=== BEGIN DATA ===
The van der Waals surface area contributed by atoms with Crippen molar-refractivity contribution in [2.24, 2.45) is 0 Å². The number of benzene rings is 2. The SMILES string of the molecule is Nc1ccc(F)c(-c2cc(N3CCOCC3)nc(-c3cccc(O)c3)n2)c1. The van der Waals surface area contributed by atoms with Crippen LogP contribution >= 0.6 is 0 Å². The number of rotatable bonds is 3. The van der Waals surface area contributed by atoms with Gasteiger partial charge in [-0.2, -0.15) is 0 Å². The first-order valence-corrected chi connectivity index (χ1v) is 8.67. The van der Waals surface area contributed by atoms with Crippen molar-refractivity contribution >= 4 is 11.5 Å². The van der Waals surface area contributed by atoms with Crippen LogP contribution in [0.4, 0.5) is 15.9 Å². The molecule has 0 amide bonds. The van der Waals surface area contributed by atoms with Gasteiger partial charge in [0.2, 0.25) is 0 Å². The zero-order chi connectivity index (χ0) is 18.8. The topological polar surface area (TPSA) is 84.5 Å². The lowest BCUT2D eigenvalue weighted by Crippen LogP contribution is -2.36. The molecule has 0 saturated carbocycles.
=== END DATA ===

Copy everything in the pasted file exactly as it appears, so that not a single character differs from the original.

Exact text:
The van der Waals surface area contributed by atoms with Crippen molar-refractivity contribution in [2.24, 2.45) is 0 Å². The number of benzene rings is 2. The SMILES string of the molecule is Nc1ccc(F)c(-c2cc(N3CCOCC3)nc(-c3cccc(O)c3)n2)c1. The van der Waals surface area contributed by atoms with Crippen LogP contribution >= 0.6 is 0 Å². The number of rotatable bonds is 3. The van der Waals surface area contributed by atoms with Gasteiger partial charge in [-0.2, -0.15) is 0 Å². The first-order valence-corrected chi connectivity index (χ1v) is 8.67. The van der Waals surface area contributed by atoms with Crippen molar-refractivity contribution >= 4 is 11.5 Å². The van der Waals surface area contributed by atoms with Crippen LogP contribution in [0.4, 0.5) is 15.9 Å². The molecule has 0 amide bonds. The van der Waals surface area contributed by atoms with Gasteiger partial charge in [0.2, 0.25) is 0 Å². The zero-order chi connectivity index (χ0) is 18.8. The topological polar surface area (TPSA) is 84.5 Å². The lowest BCUT2D eigenvalue weighted by Crippen LogP contribution is -2.36. The molecule has 0 saturated carbocycles.